Thursday, July 31, 2008

OOH! Narrowcast DTC Advertising


According to a Wikipedia entry, "Out-of-home advertising (also referred to as OOH) is essentially any type of advertising that reaches the consumer while he or she is outside the home. This is in contrast to broadcast, print, or internet advertising..." The most familiar form of OOH advertising in the U.S. is billboards.

According to AdvertisingAge, the Top 200 U.S. non-pharmaceutical company advertisers allocated 1.9% of their measured ad dollars to OOH ads, whereas the Top 13 pharma advertisers allocated only 0.1% of their ad budgets to OOH.

OOH is another channel aside from the Internet that pharma marketers are ignoring!

Why is that?

Well, OOH is even worse than the Internet in terms of reaching masses of people with the same ad and proving that the return is worth the effort. Billboards, for example, only blight small neighborhoods and not the entire atmosphere! Other forms of OOH are not that scalable, meaning it costs too much to reach a broad audience.

But this isn't stopping some entrepreneurs from launching pharma ad-supported OOH digital networks. The idea is to focus on the targeted benefits of "narrowcasting" rather than shotgun approach of broadcasting.

InnerCityMedicine Networks (ICMN), an African American owned & operated digital healthcare media company announced this week at the 2008 National Medical Association Convention in Atlanta, GA, that it is launching its out-of-home (OOH) digital signage medical television network. ICMNTV -- the name of this project -- will be locally-branded for urban healthcare channel partners such as National Medical Association affiliates, HBCU-affiliated medical schools, several renowned urban teaching hospitals, and community-based clinics.
"We blew a hole in the stratosphere at the NMA convention," said Darin Gilstrap, President & CEO, in an e-mail communication to me today. "We received some 1000+ inquiries and exuberant praise for our business model from the likes of NIH, FDA, CDC, and other major hospitals, medical groups, and physicians. Our role will be reaching the end-user with our digital screens and health programming."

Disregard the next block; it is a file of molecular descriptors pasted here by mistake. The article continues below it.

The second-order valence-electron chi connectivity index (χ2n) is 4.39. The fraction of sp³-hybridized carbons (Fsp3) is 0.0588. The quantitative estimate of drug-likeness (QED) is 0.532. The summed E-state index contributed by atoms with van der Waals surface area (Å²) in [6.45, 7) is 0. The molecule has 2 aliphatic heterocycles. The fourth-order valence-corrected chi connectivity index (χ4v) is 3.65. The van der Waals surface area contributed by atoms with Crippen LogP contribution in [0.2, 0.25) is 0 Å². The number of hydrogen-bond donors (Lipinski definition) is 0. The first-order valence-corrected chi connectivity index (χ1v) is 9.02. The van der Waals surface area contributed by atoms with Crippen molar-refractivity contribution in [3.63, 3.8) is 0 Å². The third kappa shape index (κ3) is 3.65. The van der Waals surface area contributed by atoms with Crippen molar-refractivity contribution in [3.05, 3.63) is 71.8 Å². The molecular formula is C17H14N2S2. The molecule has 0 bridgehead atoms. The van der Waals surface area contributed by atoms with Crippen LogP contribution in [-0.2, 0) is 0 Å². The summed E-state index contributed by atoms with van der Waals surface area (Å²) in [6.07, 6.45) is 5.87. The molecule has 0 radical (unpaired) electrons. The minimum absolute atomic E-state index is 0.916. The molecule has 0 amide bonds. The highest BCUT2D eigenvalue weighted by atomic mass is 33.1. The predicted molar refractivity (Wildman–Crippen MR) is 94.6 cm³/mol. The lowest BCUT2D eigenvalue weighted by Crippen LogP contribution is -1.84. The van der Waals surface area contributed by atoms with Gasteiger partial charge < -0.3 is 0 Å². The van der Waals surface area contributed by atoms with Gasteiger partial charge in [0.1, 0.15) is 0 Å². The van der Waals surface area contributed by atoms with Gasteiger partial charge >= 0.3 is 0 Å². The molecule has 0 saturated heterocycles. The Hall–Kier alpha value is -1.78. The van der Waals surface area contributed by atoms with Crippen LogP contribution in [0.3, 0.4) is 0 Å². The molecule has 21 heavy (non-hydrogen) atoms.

"In 2001 and 2007, key-opinion leaders from the NMA released a study recognizing that direct-to-consumer advertising was beneficial to ethnic communities," says the ICMN press release. See the study results here. "ICMNTV provides a technologically-sophisticated distribution platform to reach these at-risk consumers at a time when key healthcare questions and decisions are being considered."
This OOH network will be delivered via wide LCD screens right inside the waiting rooms of physicians, hospitals, and clinics.
According to the press release: "ICMNTV will narrowcast to an estimated 10,000 medical practices across the top-25 urban DMAs (e.g. Atlanta, Washington-DC, New York, Los Angeles, Chicago, Detroit, Nashville, etc.). Programming is designed in a compelling and entertaining manner to create awareness about key diseases and therapeutic solutions required to preserve life and the quality of life. Content
will be comprised of fast-paced, quick-moving segments two to three-minutes in length interspersed with sponsors messaging on therapeutic and health management solutions. ICMNTV is absolutely free to the individual practitioner and content and advertising is updated continuously via digital download to the LCD-TV each night.
I assume that ICMN will be looking to pharmaceutical companies to "intersperse" messages into these programs. I have asked Mr. Gilstrap to be a guest on an upcoming Pharma Marketing Talk podcast to explain his business plans in more detail. Stay tuned...

3 comments:

  1. Bill Evans4:00 PM

    I'm not sure what you meant by the statement "is even worse than the Internet in terms of reaching masses of people with the same ad and proving that the return is worth the effort"

    Pharma internet ads typically have some of the highest return rates of any of the ad suite used by marketers and are typically modified into multiple versions to be relevant to demographics and placement.

    In fact, Pharma ad units typically out perform other business verticals by a wide margin.

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  2. I would say the jury is out on ROI of the Internet -- see my recent Pharma Marketing News article on ROI. I would also point out that the Pharma industry has voted on this by essentially ignoring the Internet as a marketing channel -- at least compared with TV and print and compared with other industries. If Internet display ad and rich media ROI were so great, wouldn't we see more pharma ad $ go there?

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  3. I would have thought the most familiar form of OOH advertising would be fliers and newspapers.

    ReplyDelete

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